Government departments have had a long and inglorious history of adopting convoluted titles.
Take Defra, the Department for Environment, Food & Rural Affairs. Or consider DCMS – the uppercase abbreviation of the Department for Digital, Culture, Media and Sport.
This implausible amalgamation of sport, media, high culture and digital technology is also home to a sub-division known as BDUK.
And although you probably haven’t heard of Building Digital UK, its impact on your life could be significant in the coming years.
That’s because Building Digital UK is the division of the UK Government responsible for delivering future-proof broadband networks.
It certainly has plenty to get on with.
Build back better
The UK is blessed to have a competitive broadband market, as reflected in the diversity and affordability of broadband deals listed on this website.
However, the nation’s broadband infrastructure is a mess.
Millions of homes depend on ADSL connections across antiquated copper phone lines, achieving average download speeds of just 11Mbps.
Millions of other homes only use ADSL for the final leg of data’s journey, but these Fibre to the Cabinet (FTTC) connections vary widely in speed depending how far away the nearest pavement cabinet is.
Just over a quarter of UK homes can access gigabit broadband, often courtesy of hyperlocal networks from small businesses who generally only cover new-build estates.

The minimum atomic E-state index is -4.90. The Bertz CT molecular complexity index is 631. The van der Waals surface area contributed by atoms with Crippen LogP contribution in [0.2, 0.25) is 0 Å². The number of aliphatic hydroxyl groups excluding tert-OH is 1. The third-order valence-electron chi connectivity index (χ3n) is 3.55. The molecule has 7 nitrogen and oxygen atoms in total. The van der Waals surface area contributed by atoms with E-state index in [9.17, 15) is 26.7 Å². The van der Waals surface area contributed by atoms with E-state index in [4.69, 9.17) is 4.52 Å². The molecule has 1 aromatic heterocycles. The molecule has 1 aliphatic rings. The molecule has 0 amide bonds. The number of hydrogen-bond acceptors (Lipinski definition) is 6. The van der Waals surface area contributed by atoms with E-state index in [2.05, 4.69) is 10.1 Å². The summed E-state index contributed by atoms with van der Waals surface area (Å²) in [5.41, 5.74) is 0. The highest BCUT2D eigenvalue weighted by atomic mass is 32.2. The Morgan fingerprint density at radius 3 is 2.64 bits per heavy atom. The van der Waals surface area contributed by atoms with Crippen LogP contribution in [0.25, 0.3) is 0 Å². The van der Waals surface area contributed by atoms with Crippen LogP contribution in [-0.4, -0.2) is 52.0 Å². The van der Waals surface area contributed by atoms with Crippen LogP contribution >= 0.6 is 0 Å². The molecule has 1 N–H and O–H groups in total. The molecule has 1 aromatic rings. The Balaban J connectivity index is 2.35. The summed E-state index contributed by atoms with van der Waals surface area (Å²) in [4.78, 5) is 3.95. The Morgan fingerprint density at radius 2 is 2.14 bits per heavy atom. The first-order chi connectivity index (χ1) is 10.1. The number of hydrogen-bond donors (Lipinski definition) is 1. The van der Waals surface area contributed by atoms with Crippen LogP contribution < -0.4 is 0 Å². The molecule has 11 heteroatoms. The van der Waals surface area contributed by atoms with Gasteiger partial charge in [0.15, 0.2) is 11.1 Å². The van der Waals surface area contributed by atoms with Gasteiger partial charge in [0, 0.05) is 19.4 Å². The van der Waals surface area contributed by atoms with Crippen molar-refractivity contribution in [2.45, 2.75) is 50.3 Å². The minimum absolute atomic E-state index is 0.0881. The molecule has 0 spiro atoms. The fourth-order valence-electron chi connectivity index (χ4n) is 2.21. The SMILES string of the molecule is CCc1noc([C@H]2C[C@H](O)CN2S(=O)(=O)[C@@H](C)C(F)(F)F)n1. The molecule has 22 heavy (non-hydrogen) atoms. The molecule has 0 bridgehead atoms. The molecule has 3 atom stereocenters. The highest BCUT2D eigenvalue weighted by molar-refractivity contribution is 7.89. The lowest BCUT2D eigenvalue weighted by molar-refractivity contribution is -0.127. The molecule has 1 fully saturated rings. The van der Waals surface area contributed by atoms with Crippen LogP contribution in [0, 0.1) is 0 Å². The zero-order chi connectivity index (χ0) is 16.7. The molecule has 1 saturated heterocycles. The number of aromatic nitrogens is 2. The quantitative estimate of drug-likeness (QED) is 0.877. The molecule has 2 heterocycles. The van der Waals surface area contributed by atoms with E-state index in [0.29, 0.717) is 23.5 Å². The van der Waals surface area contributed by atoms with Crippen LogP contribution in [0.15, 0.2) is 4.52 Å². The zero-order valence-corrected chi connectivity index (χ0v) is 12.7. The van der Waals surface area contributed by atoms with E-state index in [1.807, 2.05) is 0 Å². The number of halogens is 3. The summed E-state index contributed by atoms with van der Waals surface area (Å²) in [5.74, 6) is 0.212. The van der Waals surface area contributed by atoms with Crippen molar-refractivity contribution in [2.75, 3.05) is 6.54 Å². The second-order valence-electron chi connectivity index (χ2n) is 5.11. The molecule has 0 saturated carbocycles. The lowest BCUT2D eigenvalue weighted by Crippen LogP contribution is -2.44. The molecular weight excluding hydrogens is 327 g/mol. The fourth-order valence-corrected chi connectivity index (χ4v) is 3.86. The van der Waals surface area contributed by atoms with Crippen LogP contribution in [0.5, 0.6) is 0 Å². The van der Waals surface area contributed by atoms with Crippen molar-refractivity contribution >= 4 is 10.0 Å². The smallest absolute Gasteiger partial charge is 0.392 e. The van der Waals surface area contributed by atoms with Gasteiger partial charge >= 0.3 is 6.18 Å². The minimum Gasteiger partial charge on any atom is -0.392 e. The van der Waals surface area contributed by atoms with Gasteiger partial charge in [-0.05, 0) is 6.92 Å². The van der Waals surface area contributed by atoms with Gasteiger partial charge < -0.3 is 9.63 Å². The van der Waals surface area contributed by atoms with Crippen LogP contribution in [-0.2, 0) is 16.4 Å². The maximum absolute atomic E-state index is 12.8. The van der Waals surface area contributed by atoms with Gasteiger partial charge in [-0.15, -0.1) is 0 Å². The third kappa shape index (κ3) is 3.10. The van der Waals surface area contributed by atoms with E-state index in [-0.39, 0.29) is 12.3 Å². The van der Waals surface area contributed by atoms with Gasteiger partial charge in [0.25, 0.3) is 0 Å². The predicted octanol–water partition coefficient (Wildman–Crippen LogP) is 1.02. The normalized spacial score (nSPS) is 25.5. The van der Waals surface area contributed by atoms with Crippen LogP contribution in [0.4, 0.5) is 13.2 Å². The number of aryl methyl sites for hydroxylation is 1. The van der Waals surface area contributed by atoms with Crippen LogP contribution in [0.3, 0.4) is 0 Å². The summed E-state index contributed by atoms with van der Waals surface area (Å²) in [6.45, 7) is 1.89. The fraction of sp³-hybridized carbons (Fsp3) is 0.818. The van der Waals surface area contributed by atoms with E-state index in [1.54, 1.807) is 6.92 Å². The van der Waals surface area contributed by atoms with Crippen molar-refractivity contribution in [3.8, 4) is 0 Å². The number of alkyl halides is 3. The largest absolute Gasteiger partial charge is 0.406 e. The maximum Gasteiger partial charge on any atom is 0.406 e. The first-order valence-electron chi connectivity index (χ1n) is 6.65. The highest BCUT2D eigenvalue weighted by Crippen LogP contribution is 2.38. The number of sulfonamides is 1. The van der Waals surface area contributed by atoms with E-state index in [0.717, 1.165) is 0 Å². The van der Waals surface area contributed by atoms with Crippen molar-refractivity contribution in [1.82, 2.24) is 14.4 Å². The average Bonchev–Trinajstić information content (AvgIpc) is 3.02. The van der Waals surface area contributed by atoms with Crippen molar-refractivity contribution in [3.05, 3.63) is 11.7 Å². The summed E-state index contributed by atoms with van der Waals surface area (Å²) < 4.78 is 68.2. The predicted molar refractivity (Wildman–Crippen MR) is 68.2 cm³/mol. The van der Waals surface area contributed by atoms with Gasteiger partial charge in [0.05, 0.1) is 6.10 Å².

Then there are the bothies and bwthyns which have no landline infrastructure, where internet service generally comes from low Earth orbit satellites or weak 4G signals.
What is BDUK doing about this?
BDUK has been given the onerous job of delivering fast, reliable broadband to residents, communities and businesses from the Shetland Islands to the Scilly Isles.
It’s involved in schemes like community broadband funding, and the Broadband Universal Service Obligation that gives everyone the legal right to a connection of at least 10Mbps.
Under the Broadband USO, the first £3,400 of any upgrading cost will be borne by BT, or KCOM in Hull and East Yorkshire.
BDUK is playing a key role in Project Gigabit, investing £5 billion in supplying gigabit broadband to a million isolated homes and businesses stretching from Cornwall to Cumbria.
And while responsibility for broadband rollout is devolved, BDUK is working across all four home nations to improve connectivity in some of the UK’s most isolated postcodes.
Of course, this is still considerably less than the current Government promised us.
The pledge to give every home in the UK superfast broadband by 2025 was quietly dropped last autumn, despite being a key part of the Conservative Party’s 2019 General Election manifesto.
And with funding for the Rural Gigabit Connectivity programme ending last month (with no extension announced at the time of writing), much more needs to be done to upgrade domestic internet coverage.
However, work is ongoing. And BDUK will be at the heart of any progress – at least until they’re renamed, or merged into an entirely different Government department.